Battlestar Galactica – 2×06

This episode hasn’t aired on UK television yet, but earlier this week our living room was invaded by Mole Men in their infernal drilling machine, and I found this episode lying in the rubble when they departed.

(I did ask if they could get me into the Serenity preview screening, but apparently their navigation computer had a worm in it.)

Battlestar Galactica – 2×06 – Home (Part 1)

There’s a certain kind of TV storytelling (beloved of recent Trek) in which the writers seem so impatient to get the characters from position A to position B that they forget that good drama involves genuine reversals, surprises and conflict. This approach tends to deliver a purely linear story in which any obstacles are superficial detours, easily overcome and without emotional impact, and the destination is never in doubt. Battlestar Galactica’s first season episode “Litmus” is a particularly glaring example.

The first part of this two-parter is all about set-up, and there are so many pieces to move into position that unfortunately we’re never left in any doubt about where things are headed. We know that Boomer isn’t going to be shoved out of an airlock. We know that she’ll get the chance to prove her worth to Apollo. We know that the journey to the tomb is going to be one of those predictable quest-style journeys (“There should be graves” and lo, there are graves.) We know that Adama is wrong to trust the green CAG, and yet again events conveniently conspire to prove it. All this might be bearable if the character drama were good enough, or edgy enough, but there’s very little grit or subtext here. As a result this episode is the show’s first real stumble this season.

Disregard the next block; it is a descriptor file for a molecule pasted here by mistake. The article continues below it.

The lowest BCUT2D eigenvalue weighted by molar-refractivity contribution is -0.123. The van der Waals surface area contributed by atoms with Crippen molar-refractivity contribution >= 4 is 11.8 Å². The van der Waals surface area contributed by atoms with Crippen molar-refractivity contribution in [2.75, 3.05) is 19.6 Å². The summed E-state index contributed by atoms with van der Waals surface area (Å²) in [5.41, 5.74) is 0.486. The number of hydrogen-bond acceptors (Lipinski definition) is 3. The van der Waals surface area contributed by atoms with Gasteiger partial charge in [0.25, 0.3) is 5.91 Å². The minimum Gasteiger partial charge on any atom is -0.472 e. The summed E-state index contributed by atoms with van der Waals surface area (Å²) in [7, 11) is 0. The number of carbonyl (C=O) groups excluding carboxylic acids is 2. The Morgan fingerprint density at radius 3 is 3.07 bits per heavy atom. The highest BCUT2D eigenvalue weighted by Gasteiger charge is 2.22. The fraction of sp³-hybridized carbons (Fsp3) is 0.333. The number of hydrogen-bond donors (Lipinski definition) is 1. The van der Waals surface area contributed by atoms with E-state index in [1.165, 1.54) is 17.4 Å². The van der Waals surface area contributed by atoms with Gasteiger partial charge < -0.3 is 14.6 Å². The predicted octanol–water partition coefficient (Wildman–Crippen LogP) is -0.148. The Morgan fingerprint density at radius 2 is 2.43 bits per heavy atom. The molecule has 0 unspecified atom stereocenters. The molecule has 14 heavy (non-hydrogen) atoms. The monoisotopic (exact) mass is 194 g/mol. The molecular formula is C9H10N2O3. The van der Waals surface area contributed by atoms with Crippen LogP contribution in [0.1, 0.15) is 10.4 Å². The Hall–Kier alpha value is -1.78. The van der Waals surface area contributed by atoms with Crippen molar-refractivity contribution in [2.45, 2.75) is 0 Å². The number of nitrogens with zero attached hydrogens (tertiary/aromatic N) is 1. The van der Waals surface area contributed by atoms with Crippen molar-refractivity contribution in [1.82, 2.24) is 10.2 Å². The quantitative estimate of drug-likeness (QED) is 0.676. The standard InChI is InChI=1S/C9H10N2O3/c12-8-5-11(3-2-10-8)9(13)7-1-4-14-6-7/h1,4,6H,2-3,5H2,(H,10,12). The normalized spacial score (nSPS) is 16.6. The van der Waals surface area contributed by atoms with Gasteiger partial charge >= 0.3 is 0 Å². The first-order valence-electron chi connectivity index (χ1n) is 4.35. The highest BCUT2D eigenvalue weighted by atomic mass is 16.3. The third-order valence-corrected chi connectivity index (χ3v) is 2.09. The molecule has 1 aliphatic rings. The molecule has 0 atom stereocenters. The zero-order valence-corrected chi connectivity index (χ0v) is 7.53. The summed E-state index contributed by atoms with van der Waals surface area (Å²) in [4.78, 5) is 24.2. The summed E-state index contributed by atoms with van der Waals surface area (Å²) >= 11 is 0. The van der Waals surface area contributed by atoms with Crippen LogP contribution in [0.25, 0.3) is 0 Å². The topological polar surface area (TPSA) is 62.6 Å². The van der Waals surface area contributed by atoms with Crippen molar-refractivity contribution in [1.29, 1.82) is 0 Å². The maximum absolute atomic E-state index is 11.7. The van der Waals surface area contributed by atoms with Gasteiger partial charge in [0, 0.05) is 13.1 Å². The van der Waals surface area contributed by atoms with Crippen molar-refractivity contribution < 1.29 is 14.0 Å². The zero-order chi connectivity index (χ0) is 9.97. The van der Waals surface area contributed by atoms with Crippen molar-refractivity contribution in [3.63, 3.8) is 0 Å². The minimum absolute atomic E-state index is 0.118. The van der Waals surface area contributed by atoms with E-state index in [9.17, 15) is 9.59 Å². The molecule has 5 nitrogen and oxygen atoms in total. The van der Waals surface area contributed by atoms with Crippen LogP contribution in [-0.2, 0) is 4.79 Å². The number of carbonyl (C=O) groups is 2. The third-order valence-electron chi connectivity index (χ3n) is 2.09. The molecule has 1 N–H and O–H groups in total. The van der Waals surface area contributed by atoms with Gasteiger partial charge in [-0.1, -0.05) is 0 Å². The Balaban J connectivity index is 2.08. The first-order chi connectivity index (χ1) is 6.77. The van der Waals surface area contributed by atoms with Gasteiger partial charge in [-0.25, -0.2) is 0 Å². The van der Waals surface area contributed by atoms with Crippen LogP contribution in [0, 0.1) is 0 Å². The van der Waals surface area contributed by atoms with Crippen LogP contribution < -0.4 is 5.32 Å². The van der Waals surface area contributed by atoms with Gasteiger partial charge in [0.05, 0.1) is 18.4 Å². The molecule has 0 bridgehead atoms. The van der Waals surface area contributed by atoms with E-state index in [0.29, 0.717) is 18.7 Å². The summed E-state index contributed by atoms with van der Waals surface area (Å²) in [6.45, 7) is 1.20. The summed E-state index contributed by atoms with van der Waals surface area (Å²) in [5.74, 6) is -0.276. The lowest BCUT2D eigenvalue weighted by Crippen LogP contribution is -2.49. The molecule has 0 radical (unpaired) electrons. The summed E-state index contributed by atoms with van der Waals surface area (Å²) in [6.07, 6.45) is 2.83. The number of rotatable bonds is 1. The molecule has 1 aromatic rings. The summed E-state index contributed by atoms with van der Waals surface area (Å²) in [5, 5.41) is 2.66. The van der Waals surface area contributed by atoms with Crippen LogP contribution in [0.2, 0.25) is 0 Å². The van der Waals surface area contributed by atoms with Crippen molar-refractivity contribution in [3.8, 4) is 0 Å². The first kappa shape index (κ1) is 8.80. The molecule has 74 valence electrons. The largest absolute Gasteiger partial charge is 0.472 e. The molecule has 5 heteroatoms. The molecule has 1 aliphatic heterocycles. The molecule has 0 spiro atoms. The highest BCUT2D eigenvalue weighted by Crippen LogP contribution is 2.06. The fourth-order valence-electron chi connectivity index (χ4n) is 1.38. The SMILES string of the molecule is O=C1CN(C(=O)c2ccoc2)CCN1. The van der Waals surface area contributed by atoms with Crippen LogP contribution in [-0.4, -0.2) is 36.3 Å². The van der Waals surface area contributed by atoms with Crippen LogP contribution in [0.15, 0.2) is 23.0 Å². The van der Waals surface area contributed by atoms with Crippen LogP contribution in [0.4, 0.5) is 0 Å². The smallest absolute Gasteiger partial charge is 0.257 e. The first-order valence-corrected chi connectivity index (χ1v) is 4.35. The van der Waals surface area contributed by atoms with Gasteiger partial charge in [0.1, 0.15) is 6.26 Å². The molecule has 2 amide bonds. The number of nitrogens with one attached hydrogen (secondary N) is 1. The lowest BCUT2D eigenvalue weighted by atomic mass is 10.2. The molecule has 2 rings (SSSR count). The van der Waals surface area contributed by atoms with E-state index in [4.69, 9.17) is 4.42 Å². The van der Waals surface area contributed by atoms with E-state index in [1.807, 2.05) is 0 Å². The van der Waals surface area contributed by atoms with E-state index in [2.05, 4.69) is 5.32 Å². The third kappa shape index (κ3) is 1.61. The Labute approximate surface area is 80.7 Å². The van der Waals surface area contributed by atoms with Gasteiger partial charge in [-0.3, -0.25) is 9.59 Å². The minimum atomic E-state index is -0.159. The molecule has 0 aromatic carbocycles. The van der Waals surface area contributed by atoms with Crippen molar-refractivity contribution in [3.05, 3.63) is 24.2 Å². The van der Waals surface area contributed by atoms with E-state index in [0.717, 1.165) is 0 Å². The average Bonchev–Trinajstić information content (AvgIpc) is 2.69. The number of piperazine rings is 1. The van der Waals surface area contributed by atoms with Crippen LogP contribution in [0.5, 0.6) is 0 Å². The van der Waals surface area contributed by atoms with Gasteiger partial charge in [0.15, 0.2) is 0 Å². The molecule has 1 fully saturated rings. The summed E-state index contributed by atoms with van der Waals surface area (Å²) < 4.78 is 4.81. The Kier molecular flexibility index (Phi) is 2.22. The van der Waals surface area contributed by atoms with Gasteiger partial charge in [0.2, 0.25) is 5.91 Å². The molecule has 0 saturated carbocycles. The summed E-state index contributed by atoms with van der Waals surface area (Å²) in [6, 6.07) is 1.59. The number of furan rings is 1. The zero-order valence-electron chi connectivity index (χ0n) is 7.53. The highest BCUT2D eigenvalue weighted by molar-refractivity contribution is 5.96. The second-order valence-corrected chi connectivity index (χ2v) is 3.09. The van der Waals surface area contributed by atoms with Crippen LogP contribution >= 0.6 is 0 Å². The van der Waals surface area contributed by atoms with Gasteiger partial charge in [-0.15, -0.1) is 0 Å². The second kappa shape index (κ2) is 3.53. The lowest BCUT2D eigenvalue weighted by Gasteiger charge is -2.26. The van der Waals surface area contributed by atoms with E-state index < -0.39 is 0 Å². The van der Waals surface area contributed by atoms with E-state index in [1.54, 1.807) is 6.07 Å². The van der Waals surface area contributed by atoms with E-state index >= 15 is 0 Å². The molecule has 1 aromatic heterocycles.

There are a couple of exceptions. The scene between Adama and Dee is interesting because it presents the two characters in a new context. Unfortunately it’s basically a transparent way of shifting Adama’s position: she tells him he’s wrong, and he immediately decides that he’s wrong. What works is the language used: the fleet as children, the military as parents. The other good scene is Baltar’s detached commentary as he watches the humans scurry around; this is genuinely interesting material so it’s a shame it gets lost in an otherwise pedestrian tale.

Overall, a disappointing episode in which the grinding of gears is practically audible over the dialogue. Only the fact that the plodding set-up may deliver a better conclusion makes it worthwhile.

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